CAPTAIN AMERICA #228-230 and INCREDIBLE HULK #230-232 (1978-1979): Jim Wilson is Falcon’s nephew

I love that splash page. Cap looks like a five year old who lost his football to a bigger kid.

Falcon is missing.

Captain America wants to find him so he goes to what used to be a SHIELD base, but when he gets there, it’s abandoned.

But still defended by robots.

Constrictor is also there, on a mission to kill Cap.

And so is God.

OK, no. Not really. But what a strange panel.

Jasper Sitwell tells Cap, by remote broadcast, that the reason the base is abandoned is because it’s going to blow up in 15 minutes. Cap and Constrictor fight as the base collapses around them.

Cap saves Constrictor (and himself) by holding his shield up until SHIELD comes to dig them out. Cap engages the SHIELD super agents to help him find Falcon, and the search eventually brings them to Alcatraz.

It is there where Bruce Banner and Falcon have been kidnapped by the evil “Corporation” group, who Moonstone is working for, and who also have Jim Wilson hostage.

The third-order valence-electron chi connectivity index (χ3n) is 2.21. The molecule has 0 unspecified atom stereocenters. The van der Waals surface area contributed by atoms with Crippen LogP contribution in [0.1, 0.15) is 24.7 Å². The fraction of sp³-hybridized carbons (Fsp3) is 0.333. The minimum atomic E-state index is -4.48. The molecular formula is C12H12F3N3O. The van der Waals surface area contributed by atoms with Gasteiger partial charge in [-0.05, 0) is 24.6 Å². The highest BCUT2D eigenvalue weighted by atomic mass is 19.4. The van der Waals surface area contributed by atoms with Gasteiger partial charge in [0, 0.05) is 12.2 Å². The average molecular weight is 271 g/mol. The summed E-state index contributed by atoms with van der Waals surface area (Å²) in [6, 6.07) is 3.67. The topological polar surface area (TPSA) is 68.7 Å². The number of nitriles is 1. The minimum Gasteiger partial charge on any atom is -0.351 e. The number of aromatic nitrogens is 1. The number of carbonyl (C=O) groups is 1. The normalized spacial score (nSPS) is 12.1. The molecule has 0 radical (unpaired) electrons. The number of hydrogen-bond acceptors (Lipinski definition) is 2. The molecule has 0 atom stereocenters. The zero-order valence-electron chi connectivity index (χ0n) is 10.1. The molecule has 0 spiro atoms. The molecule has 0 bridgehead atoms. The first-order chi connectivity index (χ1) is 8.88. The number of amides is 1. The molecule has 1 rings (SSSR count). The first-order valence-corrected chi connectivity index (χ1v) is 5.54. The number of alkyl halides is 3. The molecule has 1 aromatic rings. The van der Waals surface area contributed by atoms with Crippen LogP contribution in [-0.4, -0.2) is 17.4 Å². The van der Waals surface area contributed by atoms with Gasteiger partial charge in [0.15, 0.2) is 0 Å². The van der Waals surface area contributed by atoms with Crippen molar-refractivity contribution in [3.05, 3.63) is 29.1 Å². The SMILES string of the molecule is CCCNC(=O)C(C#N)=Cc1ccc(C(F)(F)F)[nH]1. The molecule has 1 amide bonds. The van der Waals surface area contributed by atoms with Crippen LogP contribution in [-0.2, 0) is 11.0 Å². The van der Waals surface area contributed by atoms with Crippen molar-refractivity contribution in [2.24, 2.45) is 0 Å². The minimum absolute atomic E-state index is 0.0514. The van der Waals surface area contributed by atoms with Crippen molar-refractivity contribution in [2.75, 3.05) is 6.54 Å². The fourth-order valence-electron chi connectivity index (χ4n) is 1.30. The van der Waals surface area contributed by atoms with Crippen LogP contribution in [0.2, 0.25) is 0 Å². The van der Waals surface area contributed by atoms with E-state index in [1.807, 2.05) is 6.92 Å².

So have D-Man and “some woman,” who are experimented on by Power Broker in his first appearance since Machine Man #7.

The Corporation was a criminal enterprise that ran through several comics in the late 1970s.

They infiltrated SHIELD, too, as Super Agent Blue Streak is revealed as a traitor. Later, Animus is too.

Issue #230 has a terrific cover.

My favorite moment of this story is in the beginning, when Cap is contemplating his past (which he still doesn’t know a lot about, but is searching for answers) and his purpose, given that he doesn’t have a private identity like so many other Avengers, and Iron Man tries to comfort him.

Cap and Iron Man’s relationship is one of the most complex ongoing bromances in comics. And that moment is followed by a nice Beast sequence, where he’s preparing to disguise himself in a trenchcoat.

And speaking of bromances, Jim Wilson is one of the hostages and it is revealed in this issue that he is Sam Wilson’s nephew.

Oh, and let’s also give props to this terrific moment of cross-promotion.  Captain America is riding the bus in plain clothes and sitting next to a kid, talking about super heroes…

He’s reading Daredevil, as drawn by Gene Colan!  This gets a “creators appearing comics” tag, even though he’s just mentioned.

These conspiracy comics are miserably, stupidly, and unnecessarily complicated. This one leads directly to Hulk #232, where the saga continues.

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